#5795, aired 2009-11-20PRESIDENTIAL ELECTIONS: He was the last sitting president to run for re-election & finish third in the Electoral College William Howard Taft
#5794, aired 2009-11-19FILM DIRECTORS: His work of the 1930s & '40s is so associated with sentimentality that his name is often combined with "corn" Frank Capra
#5793, aired 2009-11-18THE 18th CENTURY: If the Earl of Chesterfield hadn't gotten England to adopt this, he'd have died March 13 instead of March 24, 1773 the Gregorian Calendar
#5792, aired 2009-11-17MOVIES & DANCE: Derived from other traditional dances & still popular today, the syrtaki was created for this 1964 movie Zorba the Greek
#5791, aired 2009-11-16CLASSIC SONGS FROM MOVIES: 6-word title of the song that says, "For the house fell on her head & the coroner pronounced her dead" "Ding-Dong! The Witch Is Dead"
#5790, aired 2009-11-13HISTORIC SPEECHES: He said, "We look forward to a world founded upon" freedom of speech, of worship, from want & from fear Franklin Delano Roosevelt
#5789, aired 2009-11-1219th CENTURY NOVELISTS: She wrote that "happiness in marriage is entirely a matter of chance" Jane Austen
#5788, aired 2009-11-11THE WORLD AFTER WWII: This peninsula was divided when Japan surrendered to the U.S. below the 38th parallel & to the Soviet Union north of it the Korean Peninsula
#5787, aired 2009-11-10ARCHITECTURE: De Maupassant, Zola & Dumas fils were among those signing a petition decrying it as "a gigantic... factory chimney" the Eiffel Tower
#5786, aired 2009-11-09THE OLD TESTAMENT: This man was given the armor, helmet & sword of the first king of Israel, but refused to use them David
#5785, aired 2009-11-06STATE CAPITALS: It's the only 3-word state capital Salt Lake City
#5784, aired 2009-11-05THE PLANETS: It's the densest of the planets in our solar system & the only one not named for a deity Earth
#5783, aired 2009-11-04LONDON LANDMARKS: A statue of him stands outside the London Underground Baker Street station Sherlock Holmes
#5782, aired 2009-11-03NUMBERS & LETTERS: It's the world's most common number system & second-most common alphabet Arabic
#5781, aired 2009-11-02HISTORIC AMERICANS: On July 11, 1804 he gasped to his doctor, "This is a mortal wound"; he died the next day Alexander Hamilton
#5780, aired 2009-10-30PRESIDENTIAL NAMES: He's the only president whose first & last names contain the same pair of double letters Millard Fillmore
#5779, aired 2009-10-29THE PULITZER PRIZE FOR DRAMA: 1 of the 2 1-word plays, winners in 2001 & 2005, which both became movies; if you have one, you want the other (1 of) Proof & Doubt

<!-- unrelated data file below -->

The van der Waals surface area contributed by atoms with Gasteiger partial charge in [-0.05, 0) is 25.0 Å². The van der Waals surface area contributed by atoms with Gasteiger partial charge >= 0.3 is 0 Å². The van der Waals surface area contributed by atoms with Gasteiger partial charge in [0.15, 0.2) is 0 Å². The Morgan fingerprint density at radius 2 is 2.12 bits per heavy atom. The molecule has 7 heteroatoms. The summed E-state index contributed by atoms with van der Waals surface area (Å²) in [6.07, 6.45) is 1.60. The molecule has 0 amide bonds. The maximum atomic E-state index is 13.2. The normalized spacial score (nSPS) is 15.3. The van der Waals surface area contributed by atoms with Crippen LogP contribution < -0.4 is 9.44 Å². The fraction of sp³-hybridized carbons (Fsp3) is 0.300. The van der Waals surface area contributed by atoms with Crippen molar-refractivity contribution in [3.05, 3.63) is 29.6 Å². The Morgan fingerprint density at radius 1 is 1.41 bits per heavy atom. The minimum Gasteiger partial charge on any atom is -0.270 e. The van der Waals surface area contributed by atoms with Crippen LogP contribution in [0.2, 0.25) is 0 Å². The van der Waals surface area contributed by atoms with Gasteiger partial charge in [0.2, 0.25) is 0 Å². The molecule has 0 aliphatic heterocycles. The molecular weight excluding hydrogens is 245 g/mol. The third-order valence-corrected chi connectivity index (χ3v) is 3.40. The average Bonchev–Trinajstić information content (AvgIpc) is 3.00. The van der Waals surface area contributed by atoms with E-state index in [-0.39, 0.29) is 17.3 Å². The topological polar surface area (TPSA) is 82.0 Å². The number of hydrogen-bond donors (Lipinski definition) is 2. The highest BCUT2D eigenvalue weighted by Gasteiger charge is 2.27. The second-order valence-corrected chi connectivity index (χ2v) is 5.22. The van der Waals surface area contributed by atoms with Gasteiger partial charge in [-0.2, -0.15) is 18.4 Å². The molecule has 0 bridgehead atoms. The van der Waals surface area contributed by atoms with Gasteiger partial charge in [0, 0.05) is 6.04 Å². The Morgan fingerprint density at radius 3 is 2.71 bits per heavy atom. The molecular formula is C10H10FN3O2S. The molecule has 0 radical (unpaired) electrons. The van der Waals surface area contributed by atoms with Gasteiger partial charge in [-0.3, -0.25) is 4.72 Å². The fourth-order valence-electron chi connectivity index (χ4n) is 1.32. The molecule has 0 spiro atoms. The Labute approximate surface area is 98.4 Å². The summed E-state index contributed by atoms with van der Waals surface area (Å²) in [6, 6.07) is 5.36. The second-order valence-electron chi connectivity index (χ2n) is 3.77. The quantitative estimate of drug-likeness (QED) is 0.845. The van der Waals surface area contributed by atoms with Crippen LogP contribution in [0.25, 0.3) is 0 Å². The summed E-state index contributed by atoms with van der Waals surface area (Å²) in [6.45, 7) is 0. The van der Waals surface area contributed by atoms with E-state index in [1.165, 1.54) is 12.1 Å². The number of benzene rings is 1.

#5778, aired 2009-10-28OLYMPIC CITIES: It's the only U.S. state capital to have hosted the Summer Olympics Atlanta, Georgia
#5777, aired 2009-10-27LANDMARKS: Operation Felix, a planned 1941 Nazi action to seize this territory, was never carried out because Spain wouldn't go along Gibraltar
#5776, aired 2009-10-26GODDESSES: Hera sent a gadfly to torment this 2-letter goddess, who later escaped to Egypt across a sea since named for her Io
#5775, aired 2009-10-23COUNTRIES OF THE WORLD: This Asian nation is the only nation with the same name as its capital & the island on which it's located Singapore
#5774, aired 2009-10-22U.S. SCIENCE CITIES: This California city has the honor of being the only one in the U.S. to have an element named for it Berkeley
#5773, aired 2009-10-21AMERICAN THINKERS: He told George Washington he hoped "the Rights of Man may become as universal as your benevolence can wish" Thomas Paine
#5772, aired 2009-10-20MUSICAL INSTRUMENTS: In the early 18th c. Sylvius Leopold Weiss wrote works for these 2 instruments whose names rhyme the flute & the lute
#5771, aired 2009-10-19NOTABLE WOMEN: When Galveston was devastated by a hurricane in 1900, she traveled 1,500 miles to head up the relief effort Clara Barton
#5770, aired 2009-10-16SCIENTIFIC FIRSTS: The first object in our solar system discovered by telescope was not a planet but one of these a moon
#5769, aired 2009-10-15BIBLICAL NAMES: Trees with biblical names include the Joshua tree & the world's oldest tree, a 4,700-year-old pine named for him Methuselah